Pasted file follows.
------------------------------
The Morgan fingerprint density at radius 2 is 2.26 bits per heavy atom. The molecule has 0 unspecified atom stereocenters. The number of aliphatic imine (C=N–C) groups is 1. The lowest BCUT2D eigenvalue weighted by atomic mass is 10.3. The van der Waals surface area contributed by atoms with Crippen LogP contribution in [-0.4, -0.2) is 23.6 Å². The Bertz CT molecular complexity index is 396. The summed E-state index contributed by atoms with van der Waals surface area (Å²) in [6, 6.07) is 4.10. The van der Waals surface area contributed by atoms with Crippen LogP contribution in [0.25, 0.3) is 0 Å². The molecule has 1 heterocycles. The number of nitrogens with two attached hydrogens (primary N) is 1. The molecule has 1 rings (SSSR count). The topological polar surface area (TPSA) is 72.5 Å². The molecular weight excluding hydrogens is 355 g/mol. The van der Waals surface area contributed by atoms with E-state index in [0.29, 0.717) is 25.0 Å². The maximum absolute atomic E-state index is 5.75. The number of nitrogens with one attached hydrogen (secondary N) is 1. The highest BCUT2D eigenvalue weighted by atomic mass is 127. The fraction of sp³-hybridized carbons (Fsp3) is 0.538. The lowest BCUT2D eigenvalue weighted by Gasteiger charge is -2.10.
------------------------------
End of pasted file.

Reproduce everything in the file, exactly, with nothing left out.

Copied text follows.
The Morgan fingerprint density at radius 2 is 2.26 bits per heavy atom. The molecule has 0 unspecified atom stereocenters. The number of aliphatic imine (C=N–C) groups is 1. The lowest BCUT2D eigenvalue weighted by atomic mass is 10.3. The van der Waals surface area contributed by atoms with Crippen LogP contribution in [-0.4, -0.2) is 23.6 Å². The Bertz CT molecular complexity index is 396. The summed E-state index contributed by atoms with van der Waals surface area (Å²) in [6, 6.07) is 4.10. The van der Waals surface area contributed by atoms with Crippen LogP contribution in [0.25, 0.3) is 0 Å². The molecule has 1 heterocycles. The number of nitrogens with two attached hydrogens (primary N) is 1. The molecule has 1 rings (SSSR count). The topological polar surface area (TPSA) is 72.5 Å². The molecular weight excluding hydrogens is 355 g/mol. The van der Waals surface area contributed by atoms with E-state index in [0.29, 0.717) is 25.0 Å². The maximum absolute atomic E-state index is 5.75. The number of nitrogens with one attached hydrogen (secondary N) is 1. The highest BCUT2D eigenvalue weighted by atomic mass is 127. The fraction of sp³-hybridized carbons (Fsp3) is 0.538. The lowest BCUT2D eigenvalue weighted by Gasteiger charge is -2.10.